First off, a dollar coin? Again? Second, anything that memorializes President Fillmore is going to be ridiculed, that’s just human nature
Buffalo and Moravia, N.Y., are vying for a piece of the Millard Fillmore action.
The two communities both claim this mostly forgotten president, whose very name is associated with mediocrity, and whose oft-cited greatest achievement—installing a bathtub in the White House—was a hoax perpetrated by the writer H.L. Mencken .
Many in New York City have their theories about the man… and their guesses. But the 13th president of the United States is a hero in his hometown of Moravia, New York. WSJ’s Anna Prior reports.
The U.S. Mint this week is releasing the Millard Fillmore presidential dollar coin, with an official launch ceremony on Thursday in Moravia (pop. 4,000), near his birthplace. Some people in Buffalo are miffed.
Fillmore, you see, is buried in Buffalo, where he made his mark as the first chancellor of the University at Buffalo, founding member and first president of the Buffalo Club, and founder of the Buffalo Historical society.
“His legacy is here in Buffalo, not in—what is it?—Moravia,” says William Regan, special-events director for the University at Buffalo. He heads up the annual birthday tribute at Fillmore’s grave. “Why [the coin ceremony] isn’t in Buffalo, I couldn’t tell you. It is kind of strange.”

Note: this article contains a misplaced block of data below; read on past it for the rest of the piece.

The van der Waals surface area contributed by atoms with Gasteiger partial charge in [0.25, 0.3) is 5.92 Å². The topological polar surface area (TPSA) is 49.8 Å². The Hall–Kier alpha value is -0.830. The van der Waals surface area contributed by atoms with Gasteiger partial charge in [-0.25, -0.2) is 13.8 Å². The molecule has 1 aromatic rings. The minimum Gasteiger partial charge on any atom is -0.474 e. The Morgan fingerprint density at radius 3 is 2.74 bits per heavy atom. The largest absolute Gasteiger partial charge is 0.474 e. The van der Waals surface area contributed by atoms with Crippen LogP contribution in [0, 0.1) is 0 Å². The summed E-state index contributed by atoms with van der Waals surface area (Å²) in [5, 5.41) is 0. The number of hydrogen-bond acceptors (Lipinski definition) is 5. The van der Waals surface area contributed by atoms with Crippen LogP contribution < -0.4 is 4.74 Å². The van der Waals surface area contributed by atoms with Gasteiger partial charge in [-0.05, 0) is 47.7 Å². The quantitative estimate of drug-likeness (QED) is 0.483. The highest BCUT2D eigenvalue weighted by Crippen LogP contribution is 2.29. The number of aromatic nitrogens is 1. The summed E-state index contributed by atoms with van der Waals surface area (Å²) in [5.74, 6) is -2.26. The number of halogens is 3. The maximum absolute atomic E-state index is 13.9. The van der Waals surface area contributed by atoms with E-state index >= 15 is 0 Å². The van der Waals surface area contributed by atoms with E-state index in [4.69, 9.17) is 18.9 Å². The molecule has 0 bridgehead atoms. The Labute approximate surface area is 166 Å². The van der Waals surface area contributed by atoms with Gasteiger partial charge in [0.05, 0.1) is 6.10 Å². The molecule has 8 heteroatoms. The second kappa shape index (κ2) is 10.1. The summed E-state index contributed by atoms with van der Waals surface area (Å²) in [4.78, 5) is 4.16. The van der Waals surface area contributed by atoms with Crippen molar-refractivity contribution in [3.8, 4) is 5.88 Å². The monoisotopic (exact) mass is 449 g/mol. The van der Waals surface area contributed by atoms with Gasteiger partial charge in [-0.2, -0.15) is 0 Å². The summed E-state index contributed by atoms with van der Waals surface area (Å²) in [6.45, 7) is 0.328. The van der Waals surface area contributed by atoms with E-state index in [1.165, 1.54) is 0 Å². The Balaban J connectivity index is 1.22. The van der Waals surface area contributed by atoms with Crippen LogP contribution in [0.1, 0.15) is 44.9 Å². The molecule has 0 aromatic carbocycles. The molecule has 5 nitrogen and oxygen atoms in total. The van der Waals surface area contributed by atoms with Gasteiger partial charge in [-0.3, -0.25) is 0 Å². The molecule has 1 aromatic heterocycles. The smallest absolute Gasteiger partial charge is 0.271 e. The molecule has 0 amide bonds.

Buffalo has decided to have its own coin ceremony at City Hall, complete with the representative from the Mint who has promised to swing by. Not even George Washington got a coin launch complete with a Mint rep in two cities.
[Click to continue reading The U.S. Mint is rolling out President Millard Fillmore again, this time on a dollar coin – WSJ.com]
Wikpedia entry begins:
Millard Fillmore (January 7, 1800 – March 8, 1874) was the 13th President of the United States, serving from 1850 until 1853 and the last member of the Whig Party to hold that office. He was the second Vice President to assume the presidency upon the death of a sitting president, succeeding Zachary Taylor, who died of what is thought to be acute gastroenteritis. Fillmore was never elected president; after serving out Taylor’s term, he failed to gain the nomination of the Whigs for president in the 1852 presidential election, and, four years later, in the 1856 presidential election, he again failed to win election as the Know Nothing Party and Whig candidate.
[Click to continue reading Millard Fillmore – Wikipedia, the free encyclopedia]
couldn’t even get re-nominated by his own party. Yikes.